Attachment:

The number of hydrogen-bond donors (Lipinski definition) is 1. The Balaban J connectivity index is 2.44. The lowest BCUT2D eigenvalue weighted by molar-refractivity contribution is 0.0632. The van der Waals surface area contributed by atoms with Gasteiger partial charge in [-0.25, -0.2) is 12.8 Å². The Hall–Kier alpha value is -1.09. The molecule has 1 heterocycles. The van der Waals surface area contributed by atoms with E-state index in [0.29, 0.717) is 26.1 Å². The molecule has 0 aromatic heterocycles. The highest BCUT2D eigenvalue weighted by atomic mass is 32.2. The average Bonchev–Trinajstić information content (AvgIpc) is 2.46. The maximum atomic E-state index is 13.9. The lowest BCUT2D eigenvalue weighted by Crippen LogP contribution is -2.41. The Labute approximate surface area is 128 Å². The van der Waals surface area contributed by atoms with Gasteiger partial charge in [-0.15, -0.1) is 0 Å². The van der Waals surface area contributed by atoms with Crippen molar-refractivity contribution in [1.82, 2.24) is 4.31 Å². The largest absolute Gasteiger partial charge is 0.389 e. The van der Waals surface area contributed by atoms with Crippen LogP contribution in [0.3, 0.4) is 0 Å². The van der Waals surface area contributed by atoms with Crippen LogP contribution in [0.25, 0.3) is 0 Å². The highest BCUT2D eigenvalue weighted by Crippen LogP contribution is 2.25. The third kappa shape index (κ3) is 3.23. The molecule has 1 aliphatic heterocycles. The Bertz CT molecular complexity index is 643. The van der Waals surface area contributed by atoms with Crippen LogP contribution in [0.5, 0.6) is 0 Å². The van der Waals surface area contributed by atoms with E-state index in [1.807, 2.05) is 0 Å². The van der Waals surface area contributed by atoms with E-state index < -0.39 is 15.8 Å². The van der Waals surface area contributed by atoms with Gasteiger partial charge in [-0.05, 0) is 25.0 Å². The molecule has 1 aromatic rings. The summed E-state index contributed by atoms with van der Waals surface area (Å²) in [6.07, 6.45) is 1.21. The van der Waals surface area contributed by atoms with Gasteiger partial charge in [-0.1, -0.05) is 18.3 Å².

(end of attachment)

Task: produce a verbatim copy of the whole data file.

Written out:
The number of hydrogen-bond donors (Lipinski definition) is 1. The Balaban J connectivity index is 2.44. The lowest BCUT2D eigenvalue weighted by molar-refractivity contribution is 0.0632. The van der Waals surface area contributed by atoms with Gasteiger partial charge in [-0.25, -0.2) is 12.8 Å². The Hall–Kier alpha value is -1.09. The molecule has 1 heterocycles. The van der Waals surface area contributed by atoms with E-state index in [0.29, 0.717) is 26.1 Å². The molecule has 0 aromatic heterocycles. The highest BCUT2D eigenvalue weighted by atomic mass is 32.2. The average Bonchev–Trinajstić information content (AvgIpc) is 2.46. The maximum atomic E-state index is 13.9. The lowest BCUT2D eigenvalue weighted by Crippen LogP contribution is -2.41. The Labute approximate surface area is 128 Å². The van der Waals surface area contributed by atoms with Gasteiger partial charge in [-0.15, -0.1) is 0 Å². The van der Waals surface area contributed by atoms with Crippen molar-refractivity contribution in [1.82, 2.24) is 4.31 Å². The largest absolute Gasteiger partial charge is 0.389 e. The van der Waals surface area contributed by atoms with Crippen LogP contribution in [0.3, 0.4) is 0 Å². The van der Waals surface area contributed by atoms with Crippen LogP contribution in [0.25, 0.3) is 0 Å². The highest BCUT2D eigenvalue weighted by Crippen LogP contribution is 2.25. The third kappa shape index (κ3) is 3.23. The molecule has 1 aliphatic heterocycles. The Bertz CT molecular complexity index is 643. The van der Waals surface area contributed by atoms with Crippen LogP contribution in [0.5, 0.6) is 0 Å². The van der Waals surface area contributed by atoms with E-state index in [1.807, 2.05) is 0 Å². The van der Waals surface area contributed by atoms with E-state index < -0.39 is 15.8 Å². The van der Waals surface area contributed by atoms with Gasteiger partial charge in [-0.05, 0) is 25.0 Å². The molecule has 1 aromatic rings. The summed E-state index contributed by atoms with van der Waals surface area (Å²) in [6.07, 6.45) is 1.21. The van der Waals surface area contributed by atoms with Gasteiger partial charge in [-0.1, -0.05) is 18.3 Å².